MIDDLESBORO, Ky. (AP) — A snake-handling pastor who appeared on the National Geographic television reality show “Snake Salvation” has died after being bitten by a snake during a weekend church service in Kentucky.
While this is maybe of the extreme part of the spectrum it is still a typical example of how we pick and choose what we want to be the image of God. It takes one verse out of the tens of thousands found in the Bible and uses it for the main focus of spirituality. “You shall take up snakes…” is an example of what serious critics of the church use to illustrate the absurdity of believing in God. Regrettably, that is not without some degree of truth.
Yes, this is an extreme example but by no means the only one. There are literally thousands of groups, some small and some very large, who take a minuscule piece of biblical text and explode it into a major belief system. To some degree, even Protestantism is an example of this. Martin Luther, who is generally acknowledged as the pioneer of that version of Christianity spent years searching biblical text for something to ameliorate his enormous feeling of low self-esteem and utter worthlessness. When he discovered that single verse in Ephesians that said that grace is a gift and not from works he had is “aha” moment like so many others before and after him and found his version of Christ. Ironically, most theologians today have come to believe that Ephesians was not actually written by the Apostle Paul, but instead by some anonymous person who wrote it in his name.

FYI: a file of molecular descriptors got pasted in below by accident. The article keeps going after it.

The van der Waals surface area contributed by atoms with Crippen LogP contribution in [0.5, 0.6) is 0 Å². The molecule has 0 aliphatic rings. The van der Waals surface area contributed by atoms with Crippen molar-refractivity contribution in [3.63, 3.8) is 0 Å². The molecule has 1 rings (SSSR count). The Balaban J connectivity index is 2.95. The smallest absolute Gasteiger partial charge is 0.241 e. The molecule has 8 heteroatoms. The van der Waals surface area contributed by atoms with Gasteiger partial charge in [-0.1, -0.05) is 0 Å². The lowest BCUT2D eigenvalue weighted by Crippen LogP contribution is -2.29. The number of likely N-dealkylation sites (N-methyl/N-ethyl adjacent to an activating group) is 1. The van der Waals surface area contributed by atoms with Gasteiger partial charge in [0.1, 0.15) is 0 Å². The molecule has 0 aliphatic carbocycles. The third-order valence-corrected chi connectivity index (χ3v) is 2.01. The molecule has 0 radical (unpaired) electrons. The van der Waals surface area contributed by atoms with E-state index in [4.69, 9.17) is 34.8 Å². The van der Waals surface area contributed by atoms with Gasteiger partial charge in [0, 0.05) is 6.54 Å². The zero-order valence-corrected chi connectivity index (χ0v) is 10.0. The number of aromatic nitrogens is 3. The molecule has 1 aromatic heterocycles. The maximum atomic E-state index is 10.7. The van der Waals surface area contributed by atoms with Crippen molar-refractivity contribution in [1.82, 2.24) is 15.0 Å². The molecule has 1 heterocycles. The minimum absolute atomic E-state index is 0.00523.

These issues are very much a forest/trees situation. If anything, we should be looking at the overall message of the Bible and particularly of the words of Jesus Christ to find our place in life. Instead, we search and search for that one iota that seems to relieve our current guilts or conditions and then practically throw away the rest of the forest to only concentrate on that one tree of knowledge. From that point on our focus on the Bible is to find similar verses to the one we found to back up our new-found system of belief and there have been centuries of that very kind of practice occurring.
Instead of looking for that single tree to latch on to we should all be forest watchers. We will never completely understand the ecosystem of God’s forest but we should at least try to see its overall beauty. During our journey into the forest, we must also understand that others who are also searching might have a different current concept of the forest. That does not make them wrong or us right, it is just different. In fact, not a single one of us will ever really get it “right”. Not one of us…
This post is an edited version of a post from my blog RedLetterLiving.net